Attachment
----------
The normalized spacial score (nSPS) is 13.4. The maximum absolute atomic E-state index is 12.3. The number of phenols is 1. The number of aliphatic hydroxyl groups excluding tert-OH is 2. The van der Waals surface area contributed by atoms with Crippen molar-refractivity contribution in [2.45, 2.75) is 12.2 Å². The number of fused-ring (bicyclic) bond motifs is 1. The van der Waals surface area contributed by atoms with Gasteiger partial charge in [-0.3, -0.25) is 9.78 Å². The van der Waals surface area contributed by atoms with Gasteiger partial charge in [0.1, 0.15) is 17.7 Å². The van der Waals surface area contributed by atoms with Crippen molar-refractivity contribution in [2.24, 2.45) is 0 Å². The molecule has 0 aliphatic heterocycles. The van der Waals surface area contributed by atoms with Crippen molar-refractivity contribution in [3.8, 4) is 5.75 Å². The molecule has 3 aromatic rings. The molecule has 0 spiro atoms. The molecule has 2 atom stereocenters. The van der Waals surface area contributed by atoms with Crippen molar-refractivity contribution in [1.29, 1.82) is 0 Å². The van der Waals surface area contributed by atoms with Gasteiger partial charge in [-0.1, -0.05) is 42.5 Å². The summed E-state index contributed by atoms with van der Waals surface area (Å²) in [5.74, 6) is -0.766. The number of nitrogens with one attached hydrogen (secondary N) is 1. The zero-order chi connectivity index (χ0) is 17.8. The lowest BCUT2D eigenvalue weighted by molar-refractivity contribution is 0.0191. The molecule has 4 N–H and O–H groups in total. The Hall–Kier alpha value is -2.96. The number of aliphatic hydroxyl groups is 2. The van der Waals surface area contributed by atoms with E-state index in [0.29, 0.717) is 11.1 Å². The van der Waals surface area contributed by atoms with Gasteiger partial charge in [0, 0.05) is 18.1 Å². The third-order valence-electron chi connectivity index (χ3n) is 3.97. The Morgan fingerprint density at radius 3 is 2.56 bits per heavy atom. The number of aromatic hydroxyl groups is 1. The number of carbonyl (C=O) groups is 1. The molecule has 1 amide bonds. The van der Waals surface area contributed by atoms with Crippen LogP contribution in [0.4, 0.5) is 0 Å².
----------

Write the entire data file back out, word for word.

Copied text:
The normalized spacial score (nSPS) is 13.4. The maximum absolute atomic E-state index is 12.3. The number of phenols is 1. The number of aliphatic hydroxyl groups excluding tert-OH is 2. The van der Waals surface area contributed by atoms with Crippen molar-refractivity contribution in [2.45, 2.75) is 12.2 Å². The number of fused-ring (bicyclic) bond motifs is 1. The van der Waals surface area contributed by atoms with Gasteiger partial charge in [-0.3, -0.25) is 9.78 Å². The van der Waals surface area contributed by atoms with Gasteiger partial charge in [0.1, 0.15) is 17.7 Å². The van der Waals surface area contributed by atoms with Crippen molar-refractivity contribution in [2.24, 2.45) is 0 Å². The molecule has 0 aliphatic heterocycles. The van der Waals surface area contributed by atoms with Crippen molar-refractivity contribution in [3.8, 4) is 5.75 Å². The molecule has 3 aromatic rings. The molecule has 0 spiro atoms. The molecule has 2 atom stereocenters. The van der Waals surface area contributed by atoms with Crippen molar-refractivity contribution in [1.29, 1.82) is 0 Å². The van der Waals surface area contributed by atoms with Gasteiger partial charge in [-0.1, -0.05) is 42.5 Å². The summed E-state index contributed by atoms with van der Waals surface area (Å²) in [5.74, 6) is -0.766. The number of nitrogens with one attached hydrogen (secondary N) is 1. The zero-order chi connectivity index (χ0) is 17.8. The lowest BCUT2D eigenvalue weighted by molar-refractivity contribution is 0.0191. The molecule has 4 N–H and O–H groups in total. The Hall–Kier alpha value is -2.96. The number of aliphatic hydroxyl groups is 2. The van der Waals surface area contributed by atoms with E-state index in [0.29, 0.717) is 11.1 Å². The van der Waals surface area contributed by atoms with Gasteiger partial charge in [0, 0.05) is 18.1 Å². The third-order valence-electron chi connectivity index (χ3n) is 3.97. The Morgan fingerprint density at radius 3 is 2.56 bits per heavy atom. The number of aromatic hydroxyl groups is 1. The number of carbonyl (C=O) groups is 1. The molecule has 1 amide bonds. The van der Waals surface area contributed by atoms with Crippen LogP contribution in [0.4, 0.5) is 0 Å².